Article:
Introducing my new video series: 3 Minute Game Design

I’ve started a new video series called 3 Minute Game Design. I created a YouTube channel for it, and have posted the first entry in the series. Episode 1 discusses some fundamental ideas like prescriptive language and the very idea that we can prescribe guidelines for better game design.

If you like this video series and want to see more episodes, please support my Patreon campaign.

Clockwork Game Design is now available for pre-order!

For the last year or so, I’ve been working hard on a book called Clockwork Game Design. It details a clear, useful design pattern for building elegant strategy games.


How does it differ from my first book, Game Design Theory: A New Philosophy for Understanding Games? Game Design Theory was very broad. It talks about the history of interactive systems design, it talks about other forms such as puzzles and toys, and it talks a lot about modern videogames and some specific problems with them.

Clockwork Game Design is narrow and focused. It asks a specific question: how do we go forward with strategy game design? How do we make games that are significantly better than the ones we’ve made in the past? How do we make games that are not only easier to learn than existing games, but also have longer life-spans?

The answer is in the Clockwork Design Pattern.

The Clockwork Design Pattern is one that starts with a core mechanism – a basic action that is the primary means of interaction with the system. Supporting mechanisms support – but do not fight with – the core mechanism, and all of this is anchored by the Goal. The Goal is the ultimate expression of the core mechanism action.

To the extent that designers are able to create depth and elegance, they’re already using elements of this design pattern without even necessarily knowing it.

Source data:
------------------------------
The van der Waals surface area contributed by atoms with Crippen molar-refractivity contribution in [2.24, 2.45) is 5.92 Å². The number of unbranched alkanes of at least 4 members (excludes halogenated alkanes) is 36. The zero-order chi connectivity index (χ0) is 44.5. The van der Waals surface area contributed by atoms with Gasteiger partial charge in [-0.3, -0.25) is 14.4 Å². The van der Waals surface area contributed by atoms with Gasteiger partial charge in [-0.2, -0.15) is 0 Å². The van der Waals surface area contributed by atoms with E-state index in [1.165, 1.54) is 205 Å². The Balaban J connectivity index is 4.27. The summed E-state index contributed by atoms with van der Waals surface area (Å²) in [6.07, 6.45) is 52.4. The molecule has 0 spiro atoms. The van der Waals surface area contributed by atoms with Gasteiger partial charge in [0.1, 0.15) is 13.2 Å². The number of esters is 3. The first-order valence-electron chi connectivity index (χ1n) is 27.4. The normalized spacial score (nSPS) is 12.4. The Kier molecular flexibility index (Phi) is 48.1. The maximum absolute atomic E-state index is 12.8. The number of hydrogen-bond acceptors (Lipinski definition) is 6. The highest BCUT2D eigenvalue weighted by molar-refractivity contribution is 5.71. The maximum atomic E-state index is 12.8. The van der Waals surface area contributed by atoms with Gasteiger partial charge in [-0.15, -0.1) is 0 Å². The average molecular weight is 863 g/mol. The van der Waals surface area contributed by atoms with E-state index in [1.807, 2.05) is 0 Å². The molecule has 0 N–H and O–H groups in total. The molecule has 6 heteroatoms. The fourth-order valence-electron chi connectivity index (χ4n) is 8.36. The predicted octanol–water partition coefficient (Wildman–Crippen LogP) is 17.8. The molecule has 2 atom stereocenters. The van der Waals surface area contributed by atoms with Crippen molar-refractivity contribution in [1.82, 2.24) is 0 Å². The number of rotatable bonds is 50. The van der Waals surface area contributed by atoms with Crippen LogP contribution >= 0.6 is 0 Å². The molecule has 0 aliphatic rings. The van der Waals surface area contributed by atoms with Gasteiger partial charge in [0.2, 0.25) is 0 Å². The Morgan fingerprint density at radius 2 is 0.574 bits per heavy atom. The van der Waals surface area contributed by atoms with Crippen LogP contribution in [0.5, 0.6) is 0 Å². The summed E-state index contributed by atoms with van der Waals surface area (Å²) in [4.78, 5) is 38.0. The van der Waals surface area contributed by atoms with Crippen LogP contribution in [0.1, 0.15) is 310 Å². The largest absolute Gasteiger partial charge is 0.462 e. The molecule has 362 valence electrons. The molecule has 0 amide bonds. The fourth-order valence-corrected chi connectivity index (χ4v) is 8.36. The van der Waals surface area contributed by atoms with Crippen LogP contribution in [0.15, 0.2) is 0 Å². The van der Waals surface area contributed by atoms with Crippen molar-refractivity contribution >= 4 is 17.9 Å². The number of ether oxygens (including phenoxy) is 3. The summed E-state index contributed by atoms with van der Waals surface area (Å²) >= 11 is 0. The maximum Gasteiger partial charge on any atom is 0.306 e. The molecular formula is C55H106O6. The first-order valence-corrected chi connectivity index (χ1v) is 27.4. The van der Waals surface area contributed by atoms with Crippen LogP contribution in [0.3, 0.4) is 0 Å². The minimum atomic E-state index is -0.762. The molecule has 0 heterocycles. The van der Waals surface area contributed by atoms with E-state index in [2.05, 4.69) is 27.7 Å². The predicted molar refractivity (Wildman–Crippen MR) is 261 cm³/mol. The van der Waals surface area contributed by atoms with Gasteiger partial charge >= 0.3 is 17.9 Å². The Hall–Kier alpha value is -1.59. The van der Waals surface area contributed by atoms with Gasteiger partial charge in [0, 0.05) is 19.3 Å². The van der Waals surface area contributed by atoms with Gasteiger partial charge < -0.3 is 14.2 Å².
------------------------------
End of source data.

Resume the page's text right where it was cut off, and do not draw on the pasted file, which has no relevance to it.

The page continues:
If you want to design strategy games, and you can only own one book on the topic, it should be Clockwork Game Design. Pre-order it now on!


Violence, Part 2: Game Design Ramifications

starcraftIn Part 1, I discussed the cultural and messaging problems involved with portraying the glorification of violence. In this part, I’ll be discussing the mechanical ruleset issues that tend to arise as a result of working with violent themes and settings.

I do not advocate “starting with theme” – you should certainly not start a game design out by saying something like “Three heroic warriors travel into the Grundendo Forest to find the Enchanted Obelisk and destroy the evil villain Sorcerer Johns.” This is not a game design concept, and I think most designers understand that. You’re not only failing to communicate any mechanical, rule-based idea, but you’re also restricting your ability to develop rules by the metaphor. Essentially, it’s working backwards: theme is the metaphor we apply to our rules to help communicate them. Starting a game design with a theme is like starting a novel with painting the cover artwork.

With that said, it’s useful to at least use small, loose bits of theme, especially during a game’s earliest design phases. If you’re like most designers, you probably start with a “genre” of some kind or a specific game – perhaps something like, “it’s like Advance Wars, but _____”, or it’s a “Rogue-like, but _____”. With that as your “base”, you work out from there. If you’re a good designer, you probably do a lot of problem solving, which involves a lot of dramatic changes to those systems, but you still have that original genre or game as a base. Continue reading